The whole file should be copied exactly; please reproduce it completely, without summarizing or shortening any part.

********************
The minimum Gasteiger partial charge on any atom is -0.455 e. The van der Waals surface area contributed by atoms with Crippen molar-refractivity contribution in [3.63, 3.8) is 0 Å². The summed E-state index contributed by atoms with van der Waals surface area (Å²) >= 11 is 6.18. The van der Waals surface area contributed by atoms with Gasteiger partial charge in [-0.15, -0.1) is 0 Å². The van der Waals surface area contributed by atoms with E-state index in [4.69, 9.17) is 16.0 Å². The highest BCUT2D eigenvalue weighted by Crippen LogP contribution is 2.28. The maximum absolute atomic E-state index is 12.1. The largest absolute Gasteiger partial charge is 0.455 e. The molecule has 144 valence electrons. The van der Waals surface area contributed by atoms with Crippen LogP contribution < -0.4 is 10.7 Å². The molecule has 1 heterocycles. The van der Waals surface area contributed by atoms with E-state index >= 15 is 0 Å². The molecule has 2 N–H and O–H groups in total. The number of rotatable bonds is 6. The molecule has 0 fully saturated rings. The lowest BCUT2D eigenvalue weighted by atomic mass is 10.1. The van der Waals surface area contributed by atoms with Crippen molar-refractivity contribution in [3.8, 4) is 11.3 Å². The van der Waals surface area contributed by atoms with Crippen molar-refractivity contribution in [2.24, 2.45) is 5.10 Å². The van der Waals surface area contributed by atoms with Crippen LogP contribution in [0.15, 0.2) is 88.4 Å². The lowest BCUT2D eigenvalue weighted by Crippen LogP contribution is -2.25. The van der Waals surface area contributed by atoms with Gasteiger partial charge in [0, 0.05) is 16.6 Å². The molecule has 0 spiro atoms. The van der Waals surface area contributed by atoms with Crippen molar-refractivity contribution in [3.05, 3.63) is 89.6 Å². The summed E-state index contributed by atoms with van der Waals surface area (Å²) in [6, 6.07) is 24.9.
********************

The minimum Gasteiger partial charge on any atom is -0.455 e. The van der Waals surface area contributed by atoms with Crippen molar-refractivity contribution in [3.63, 3.8) is 0 Å². The summed E-state index contributed by atoms with van der Waals surface area (Å²) >= 11 is 6.18. The van der Waals surface area contributed by atoms with Gasteiger partial charge in [-0.15, -0.1) is 0 Å². The van der Waals surface area contributed by atoms with E-state index in [4.69, 9.17) is 16.0 Å². The highest BCUT2D eigenvalue weighted by Crippen LogP contribution is 2.28. The maximum absolute atomic E-state index is 12.1. The largest absolute Gasteiger partial charge is 0.455 e. The molecule has 144 valence electrons. The van der Waals surface area contributed by atoms with Crippen LogP contribution < -0.4 is 10.7 Å². The molecule has 1 heterocycles. The van der Waals surface area contributed by atoms with E-state index >= 15 is 0 Å². The molecule has 2 N–H and O–H groups in total. The number of rotatable bonds is 6. The molecule has 0 fully saturated rings. The lowest BCUT2D eigenvalue weighted by atomic mass is 10.1. The van der Waals surface area contributed by atoms with Crippen molar-refractivity contribution in [3.8, 4) is 11.3 Å². The van der Waals surface area contributed by atoms with Crippen molar-refractivity contribution in [2.24, 2.45) is 5.10 Å². The van der Waals surface area contributed by atoms with Crippen LogP contribution in [0.15, 0.2) is 88.4 Å². The lowest BCUT2D eigenvalue weighted by Crippen LogP contribution is -2.25. The van der Waals surface area contributed by atoms with Gasteiger partial charge in [0, 0.05) is 16.6 Å². The molecule has 0 spiro atoms. The van der Waals surface area contributed by atoms with Crippen molar-refractivity contribution in [3.05, 3.63) is 89.6 Å². The summed E-state index contributed by atoms with van der Waals surface area (Å²) in [6, 6.07) is 24.9.